There have been many indie studios to tackle the roguelike genre in recent years. An overwhelming number of them have hit the marketplace, actually. The genre has been iterated on, in some cases improved upon, and taken in unique directions as we saw with titles like Crypt of the Necrodancer, Enter the Gungeon, and most spectacularly Rogue Legacy. Tribute games is throwing their iron in the fire with Flinthook, an interesting take on the genre that does some great new things in terms of movement mechanics while also relying on many of the systems that have been put in place by other titles, essentially combining fast action platforming gameplay with roguelike progression elements.
The premise of Flinthook is certainly different. You play as a space-faring pirate fighting through a galaxy where everyone is fighting for riches. As another pirate sets his eyes on unleashing an ancient evil threat, your objective is to stop this enemy by fighting your way through waves of procedurally generated pirate space ships and the bosses that govern them. To accomplish this great task, you play as Flinthook. The pirate is small in stature but flush with abilities, some which are core to the game and you start off with, while others are earned through playing the game, again and again.
Inspired by the aforementioned titles, Flinthook is game that forces you to nibble away in small chunks. As it’s broken into palatable levels that once completed can be bypassed on your next playthrough. No, you don’t have to beat Flinthook in one sitting. It’s not true to the nature of Rogue in that way. It’s skews further away from Rogue than most titles of this nature, due to the fact that many of things you accomplish in the game are permanent whether you make it through a level or not. You’ll earn XP, Currency to unlock new weapons on the Black Market, and you’ll in turn continue to make your character stronger and stronger as you progress. Flinthook, like other games of this type are a battle of attrition. Keep playing the game and eventually you’ll earn enough points, XP, and power-ups to help you make it through your challenges.
What does set Flinthook apart from the crowd is the core abilities of the character and the gameplay itself. More dynamic than other games of this type, the core movement mechanic for the character is a hook called the Hookshot, which allows you to grapple around any room of a ship. It’s fluid and it feels great. If the idea for this game was Spiderman with a gun (which it was), mission accomplished. Navigating through each room of a ship will require that you use this core mechanic swinging from point to point navigating treacherous HP stealing traps while being on the lookout for treasures. Often enough, you’ll be locked into a room with a group of enemies that must be dispatched before progressing further. These enemies feature a wide range of attacks, and given the procedurally generated nature of the game you never quite know what Tribute is going to throw at you when the doors of a new room close behind you.
Coupled with the Hookshot are a time slowing mechanic, your trusty blaster, as well as passive buffs and usable power-ups. Putting it all together in Flinthook, the gameplay feels great and can get bullet-hellish as you progress through the game. Not too easy, not controller breaking hard, Flinthook strikes a good balance between being accessible, fun, and challenging. There’s a delicate balance in Flinthook where you must both explore as much of a given ship as possible for possible rewards (and secrets) and conserving your energy to make it through each level to a final boss encounter. You’ll find relics, power-ups, currency, and hp tucked away in all corners of a ship, so it’s worthwhile to explore even if that means your run won’t culminate with any meaningful progression in terms of taking down a boss.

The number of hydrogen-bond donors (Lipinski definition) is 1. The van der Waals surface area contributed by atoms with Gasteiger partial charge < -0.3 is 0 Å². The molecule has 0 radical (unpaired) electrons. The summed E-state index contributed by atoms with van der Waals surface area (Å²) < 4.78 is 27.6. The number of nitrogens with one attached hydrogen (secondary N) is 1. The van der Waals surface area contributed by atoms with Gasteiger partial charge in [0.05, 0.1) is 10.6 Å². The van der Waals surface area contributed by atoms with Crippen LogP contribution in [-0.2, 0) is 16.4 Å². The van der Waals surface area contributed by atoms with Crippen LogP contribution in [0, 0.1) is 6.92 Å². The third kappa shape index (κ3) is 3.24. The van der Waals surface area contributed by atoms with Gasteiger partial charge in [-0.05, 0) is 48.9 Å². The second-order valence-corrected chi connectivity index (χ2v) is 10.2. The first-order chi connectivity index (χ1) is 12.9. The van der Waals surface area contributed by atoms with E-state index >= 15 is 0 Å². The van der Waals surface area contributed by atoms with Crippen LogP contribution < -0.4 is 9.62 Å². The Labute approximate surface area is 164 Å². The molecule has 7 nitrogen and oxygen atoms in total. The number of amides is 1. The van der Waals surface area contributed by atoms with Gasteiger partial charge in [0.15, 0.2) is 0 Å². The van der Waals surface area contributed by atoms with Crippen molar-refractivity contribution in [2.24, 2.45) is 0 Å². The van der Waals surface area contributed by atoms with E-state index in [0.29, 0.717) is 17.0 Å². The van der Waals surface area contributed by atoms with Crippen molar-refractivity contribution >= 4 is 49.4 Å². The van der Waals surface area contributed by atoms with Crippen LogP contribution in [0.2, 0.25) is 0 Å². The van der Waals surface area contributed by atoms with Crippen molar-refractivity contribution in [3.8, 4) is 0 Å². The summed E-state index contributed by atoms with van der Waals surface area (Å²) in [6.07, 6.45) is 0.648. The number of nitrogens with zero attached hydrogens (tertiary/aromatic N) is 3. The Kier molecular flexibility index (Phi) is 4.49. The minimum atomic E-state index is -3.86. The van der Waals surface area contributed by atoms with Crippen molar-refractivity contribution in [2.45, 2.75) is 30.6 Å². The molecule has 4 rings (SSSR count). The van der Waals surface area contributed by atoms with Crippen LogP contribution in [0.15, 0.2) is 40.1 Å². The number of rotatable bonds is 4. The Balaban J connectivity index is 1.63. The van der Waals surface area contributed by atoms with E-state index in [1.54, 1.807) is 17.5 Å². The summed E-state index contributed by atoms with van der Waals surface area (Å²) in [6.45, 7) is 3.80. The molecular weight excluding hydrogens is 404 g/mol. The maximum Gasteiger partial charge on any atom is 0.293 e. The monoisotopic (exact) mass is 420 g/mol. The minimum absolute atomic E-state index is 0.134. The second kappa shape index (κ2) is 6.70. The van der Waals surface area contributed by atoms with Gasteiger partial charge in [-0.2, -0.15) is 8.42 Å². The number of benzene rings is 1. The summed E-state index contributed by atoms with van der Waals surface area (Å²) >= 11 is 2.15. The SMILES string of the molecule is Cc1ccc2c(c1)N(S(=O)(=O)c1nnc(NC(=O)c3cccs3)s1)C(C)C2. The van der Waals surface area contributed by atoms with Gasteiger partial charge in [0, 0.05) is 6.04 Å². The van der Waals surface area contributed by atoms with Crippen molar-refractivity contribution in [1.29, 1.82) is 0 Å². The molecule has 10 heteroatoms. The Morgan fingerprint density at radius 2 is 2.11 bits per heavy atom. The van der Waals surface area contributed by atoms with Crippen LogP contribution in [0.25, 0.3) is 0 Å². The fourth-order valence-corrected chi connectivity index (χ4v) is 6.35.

Flinthook doesn’t necessarily break the mold in terms of the structure of the game when compared to others in this genre. But giving players the ability to create their own combinations of loadouts and buffs gives it a nice level of customization for player preference. You can select items like additional health, XP boosts, blaster powerups, and more. However, I would have personally like to have seen more diversity when it comes to weapons and power-ups, at least in the early stages of the game. It takes quite a while before you see any real meaningful power-ups to your blaster (your main method of dispatching enemies).
Flinthook isn’t my favorite game when it comes to the art-style, though it is pixel art graphics like the developer’s previous games. The pirate ships you’re invading have a lack of diversity. And no, that’s not an Anchorman reference. After hours and hours with the game, much of it seems to have a very generic style that is shifted around to give it the sense of a changing landscape. It’s the peril of procedural generation. It gives you new layouts, but the assets remain largely the same and doesn’t have the handcrafted feel that some better pixel art games have. My last complaint about the game, and probably the most frustrating have been the hard crashes I’ve experienced on PC. I’ve had about a 50% success ratio of playing Flinthook without having to either task manager out of the game, or restart my computer completely. That in itself doesn’t take away from the gameplay experience, and hopefully it’s something that isn’t widespread for people when the game launches. If it is, hopefully a patch can fix that.
Flinthook isn’t necessarily a game changer for the rougelike genre, but it’s still a lot of fun to play. Zipping around levels with your hookshot and using your various power-ups to navigate some of the tough scenarios that the game throws at you is rewarding. If Roguelikes are your thing, but you’re not looking for something that’s too taxing Flinthook is worth a look.